6This poll was carried out by SEDCO (Socio-Economic Development Consultants, Islamabad, Pakistan). All interviewing was conducted in Urdu. A total of 1,000 face-to-face interviews were conducted across sixty-four primary sampling units in rural areas and thirty-six in urban areas. In order to properly capture opinion in Baluchistan (a multi-ethnic, sparsely populated province), it was oversampled, using fifteen primary sampling units; results were then weighted back to reflect true proportions among provinces. Interviews were conducted between 17 and 28 May 2009. Sampling error for a sample of this size is approximately +/-3.2 percentage points. See Clay Ramsay, Steven Kull, Stephen Weber, Evan Lewis, “Pakistani Public Opinion on the Swat Conflict, Afghanistan and the US,” (Washington, D.C.: PIPA, 2009).
7 This section draws from C. Christine Fair, “Who Are Pakistan’s Militants and Their Families?” Terrorism and Political Violence 20, no. 1 (January 2008), 49–65; and C. Christine Fair, “Militant recruitment in Pakistan: Implications for Al-Qa’ida and Other Organizations,” Studies in Conflict and Terrorism 27, no. 6 (November/December 2004), 489-504.
8 C. Christine Fair, “Pakistan’s Relations with Central Asia: Is Past Prologue?” Journal of Strategic Studies 31, no. 2 (April 2008), 201-227; Mariam Abou Zahab and Olivier Roy, Islamist Networks: The Afghan-Pakistan Connection (London: C. Hurst, 2004); Fair, “Militant Recruitment in Pakistan: Implications for Al-Qa’ida and Other Organizations.”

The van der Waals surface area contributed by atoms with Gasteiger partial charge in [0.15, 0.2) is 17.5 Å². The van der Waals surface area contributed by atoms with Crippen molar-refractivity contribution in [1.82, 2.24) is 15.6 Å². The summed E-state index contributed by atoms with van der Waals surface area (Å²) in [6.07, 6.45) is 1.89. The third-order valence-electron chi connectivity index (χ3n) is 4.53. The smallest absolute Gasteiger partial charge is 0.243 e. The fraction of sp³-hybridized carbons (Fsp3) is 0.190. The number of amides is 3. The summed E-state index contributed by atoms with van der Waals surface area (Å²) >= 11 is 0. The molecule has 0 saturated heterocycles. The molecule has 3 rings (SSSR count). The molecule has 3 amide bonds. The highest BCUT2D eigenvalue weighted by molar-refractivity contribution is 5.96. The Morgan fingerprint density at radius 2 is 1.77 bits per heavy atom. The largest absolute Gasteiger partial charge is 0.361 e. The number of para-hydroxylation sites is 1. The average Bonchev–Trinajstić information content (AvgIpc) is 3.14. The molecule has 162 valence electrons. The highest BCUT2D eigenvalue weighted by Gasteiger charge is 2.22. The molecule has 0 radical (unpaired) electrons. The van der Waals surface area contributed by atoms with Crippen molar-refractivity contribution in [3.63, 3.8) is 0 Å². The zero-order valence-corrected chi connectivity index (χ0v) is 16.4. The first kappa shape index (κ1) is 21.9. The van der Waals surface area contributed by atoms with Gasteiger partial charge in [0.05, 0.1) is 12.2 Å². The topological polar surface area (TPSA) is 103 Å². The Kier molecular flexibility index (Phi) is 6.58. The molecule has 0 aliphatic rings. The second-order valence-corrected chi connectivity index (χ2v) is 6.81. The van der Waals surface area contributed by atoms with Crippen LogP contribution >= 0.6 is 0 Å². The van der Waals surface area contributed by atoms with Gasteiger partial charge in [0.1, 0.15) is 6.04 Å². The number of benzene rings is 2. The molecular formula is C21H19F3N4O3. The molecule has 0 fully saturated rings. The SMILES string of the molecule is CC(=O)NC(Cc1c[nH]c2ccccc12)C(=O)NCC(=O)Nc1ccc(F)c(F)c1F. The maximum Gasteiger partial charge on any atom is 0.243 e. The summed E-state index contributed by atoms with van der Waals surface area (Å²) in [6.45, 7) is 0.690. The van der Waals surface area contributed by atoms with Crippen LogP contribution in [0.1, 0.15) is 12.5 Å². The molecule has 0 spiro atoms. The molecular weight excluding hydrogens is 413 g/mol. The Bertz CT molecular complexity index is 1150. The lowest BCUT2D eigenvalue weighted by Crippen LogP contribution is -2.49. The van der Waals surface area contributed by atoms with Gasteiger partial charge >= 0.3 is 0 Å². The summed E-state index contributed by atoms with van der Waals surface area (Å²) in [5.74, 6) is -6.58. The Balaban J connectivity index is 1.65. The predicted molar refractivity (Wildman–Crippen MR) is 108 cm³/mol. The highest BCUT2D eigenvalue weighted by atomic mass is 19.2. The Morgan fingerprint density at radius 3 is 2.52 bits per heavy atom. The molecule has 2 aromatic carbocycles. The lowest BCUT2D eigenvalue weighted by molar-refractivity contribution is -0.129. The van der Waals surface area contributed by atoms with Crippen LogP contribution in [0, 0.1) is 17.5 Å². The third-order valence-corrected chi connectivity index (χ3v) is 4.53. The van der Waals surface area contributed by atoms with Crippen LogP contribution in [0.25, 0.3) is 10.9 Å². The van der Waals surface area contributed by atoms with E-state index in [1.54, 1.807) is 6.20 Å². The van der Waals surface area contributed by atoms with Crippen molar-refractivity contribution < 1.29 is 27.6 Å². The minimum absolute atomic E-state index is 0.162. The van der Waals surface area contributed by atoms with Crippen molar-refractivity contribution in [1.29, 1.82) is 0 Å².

9FATA is comprised of seven agencies (or administrative units). These agencies, from north to south, are Bajaur, Mohmand, Khyber, Orakzai, Kurram and North and South Waziristan. In addition, FATA also includes several so-called “frontier regions” adjacent to the settled districts of Peshawar, Kohat, Dera Ismail Khan, Bannu and Tank. FATA is a relatively small area (27,000 square kilometers) and shares a 600-kilometer border with Afghanistan. According to Pakistan’s most recent census of 1998, FATA’s population is 3.1 million; however, unofficial estimates surpass 7 million. See Barnett R. Rubin and Abubakar Siddique, “Resolving the Pakistan-Afghanistan Stalemate,” USIP Special Report, October 2006.
10 See inter alia, Senator Carl Levin, “Opening Statement of Senator Carl Levin, Senate Armed Services Committee Hearing on Afghanistan and Pakistan,” 26 February 2009; Ian Katz, “Gates Says Militant Sanctuaries Pose Biggest Afghanistan Threat,” Bloomberg News, 1 March 2009; Barnett R. Rubin, “Saving Afghanistan,” Foreign Affairs, 86, no. 1 (January/February 2007). See comments made by National Intelligence Director John Negroponte cited in “Al-Qaeda ‘rebuilding’ in Pakistan,” BBC News Online, 12 January 2007; and K. Alan Kronstadt, U.S.-Pakistan Relations (Washington D.C.: Congressional Research Service, 2008).
11 While drone strikes were at first infrequent, they have become more routine. Between August 2008 and April 2009, there were at least 30 drone strikes which may have killed as many as 300 people. While the political leadership complains about this, it is widely believed that the targeting of militants in FATA is done with the tacit knowledge and input from the Pakistani army, public displays of outrage notwithstanding. “Many killed in ‘US drone Attack,’” BBC News, 1 April 2009; Tom Coghlan, Zahid Hussain and Jeremy Page, “Secrecy and denial as Pakistan lets CIA use airbase to strike militants,” Times, 17 February 2009.